There are other positives that this disaster has given the charity—especially in the areas of our creative projects that are occurring now or will occur in the future. Many of our big podcast supporters, like the .“Bakersfield Gentlemen,” are doing unique fundraiser programs that CFW benefits from. Our social media department has started a new campaign called “Quarantine Clean-Up,” where they ask the public to go and clean out their humidors for the benefit of our troops. Our supporters cleaned their humidors big time, and CFW greatly benefitted. The CFW marketing department got on board with the Giving Tuesday campaign, and we put out a plea to our supporters to give extra support, and they did tremendously! Several online stores did specials that CFW benefited greatly from. A unique example of this was Smoke Inn’s “Pay it Forward” 48-hour deal. If you bought $100 or more, Smoke Inn would forward a $50 gift certificate to someone of your choosing. Many people chose CFW to receive the certificate!
There are also several cigar manufacturers, like Hiram and Solomon, Illusione Cigars, and Caldwell Cigars, whose teams are working on some very neat cigar collaborations with CFW. These are just three examples of upcoming projects that have been in the works for half a year. During this time of the COVID-19 pandemic, we have been able to get many parts of some of these projects off the ground that would normally have taken double the amount of time or more.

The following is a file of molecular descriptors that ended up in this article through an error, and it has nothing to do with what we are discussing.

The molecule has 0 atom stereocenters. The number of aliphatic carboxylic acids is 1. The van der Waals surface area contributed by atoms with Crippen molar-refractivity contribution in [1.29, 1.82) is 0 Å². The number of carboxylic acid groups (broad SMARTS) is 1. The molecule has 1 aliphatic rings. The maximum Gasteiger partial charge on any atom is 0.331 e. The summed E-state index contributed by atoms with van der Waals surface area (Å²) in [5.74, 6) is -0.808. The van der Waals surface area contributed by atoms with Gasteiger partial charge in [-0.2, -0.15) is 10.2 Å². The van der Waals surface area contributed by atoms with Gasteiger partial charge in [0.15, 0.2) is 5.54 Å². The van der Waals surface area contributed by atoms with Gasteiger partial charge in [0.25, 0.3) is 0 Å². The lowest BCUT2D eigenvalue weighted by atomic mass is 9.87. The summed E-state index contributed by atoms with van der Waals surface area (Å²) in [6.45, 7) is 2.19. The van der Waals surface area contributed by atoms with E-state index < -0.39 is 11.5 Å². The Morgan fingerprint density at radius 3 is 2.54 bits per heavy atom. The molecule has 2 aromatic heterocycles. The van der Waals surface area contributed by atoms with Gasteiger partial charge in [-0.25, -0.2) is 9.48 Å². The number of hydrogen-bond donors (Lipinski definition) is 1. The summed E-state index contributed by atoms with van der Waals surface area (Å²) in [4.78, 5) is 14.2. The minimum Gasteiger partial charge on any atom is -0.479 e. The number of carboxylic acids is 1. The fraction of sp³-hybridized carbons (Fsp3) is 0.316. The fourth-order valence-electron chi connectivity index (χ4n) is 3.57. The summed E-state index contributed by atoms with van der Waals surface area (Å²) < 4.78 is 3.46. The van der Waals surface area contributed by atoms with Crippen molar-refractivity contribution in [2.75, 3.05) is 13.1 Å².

People have also asked me, “Do you have that many requests coming in from the troops since the pandemic started?” The answer to that is an emphatic “yes.” In fact, we have an even higher number of requests coming in from our deployed men and women servicemembers. As one soldier put it, “The suicide bomber didn’t get furloughed because of a virus he was afraid of getting.” The troops are under even more pressure, as hard as that is to believe, because of this pandemic. They still have to do their jobs while adding a ton of health precaution standards, which has made their jobs so much harder and has added an inordinate amount of stress to our troops.
Remember what an army doctor stated years ago, “For our men and women who are smoking a cigar while deployed, the mental health benefits outweigh any potential health risks.” Another anecdote that we have received in many forms over the years basically states, “Smoking a cigar after a bad day in a war zone is the first line of defense against post-traumatic stress disorder.” When you’re upset that you have to go curbside to get your cigars or wait in line for your coffee, think of our troops.
Stay healthy, and remember to thank your essential workers, first responders, and, of course, our amazing military! In many cases, our military personnel is performing the roles of our essential workers, our first responders, medical teams, and working as our protectors. Grab a cigar, box it up, and mail it to CFW’s headquarters at 8585 S.W. Hwy. 200, Unit #16, Ocala, FL 34481. Every donation counts!